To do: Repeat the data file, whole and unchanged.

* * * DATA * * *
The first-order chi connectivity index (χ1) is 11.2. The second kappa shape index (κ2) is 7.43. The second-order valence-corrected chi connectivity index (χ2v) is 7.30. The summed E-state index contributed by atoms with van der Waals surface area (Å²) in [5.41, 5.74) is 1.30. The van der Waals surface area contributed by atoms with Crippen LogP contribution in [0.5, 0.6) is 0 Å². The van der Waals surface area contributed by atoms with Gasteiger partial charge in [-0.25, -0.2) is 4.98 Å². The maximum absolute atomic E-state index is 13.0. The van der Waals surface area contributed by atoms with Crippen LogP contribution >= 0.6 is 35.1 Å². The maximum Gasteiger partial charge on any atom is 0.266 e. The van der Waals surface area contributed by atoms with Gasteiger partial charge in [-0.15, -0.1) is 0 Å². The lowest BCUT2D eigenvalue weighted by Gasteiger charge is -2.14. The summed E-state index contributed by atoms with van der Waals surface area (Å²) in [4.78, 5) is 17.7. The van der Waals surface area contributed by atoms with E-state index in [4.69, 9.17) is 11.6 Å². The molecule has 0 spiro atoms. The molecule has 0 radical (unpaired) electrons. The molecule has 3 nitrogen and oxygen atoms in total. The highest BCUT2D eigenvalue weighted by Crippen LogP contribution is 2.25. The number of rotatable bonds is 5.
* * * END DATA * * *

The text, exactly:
The first-order chi connectivity index (χ1) is 11.2. The second kappa shape index (κ2) is 7.43. The second-order valence-corrected chi connectivity index (χ2v) is 7.30. The summed E-state index contributed by atoms with van der Waals surface area (Å²) in [5.41, 5.74) is 1.30. The van der Waals surface area contributed by atoms with Crippen LogP contribution in [0.5, 0.6) is 0 Å². The van der Waals surface area contributed by atoms with Gasteiger partial charge in [-0.25, -0.2) is 4.98 Å². The maximum absolute atomic E-state index is 13.0. The van der Waals surface area contributed by atoms with Crippen LogP contribution >= 0.6 is 35.1 Å². The maximum Gasteiger partial charge on any atom is 0.266 e. The van der Waals surface area contributed by atoms with Gasteiger partial charge in [-0.15, -0.1) is 0 Å². The lowest BCUT2D eigenvalue weighted by Gasteiger charge is -2.14. The summed E-state index contributed by atoms with van der Waals surface area (Å²) in [4.78, 5) is 17.7. The van der Waals surface area contributed by atoms with E-state index in [4.69, 9.17) is 11.6 Å². The molecule has 0 spiro atoms. The molecule has 0 radical (unpaired) electrons. The molecule has 3 nitrogen and oxygen atoms in total. The highest BCUT2D eigenvalue weighted by Crippen LogP contribution is 2.25. The number of rotatable bonds is 5.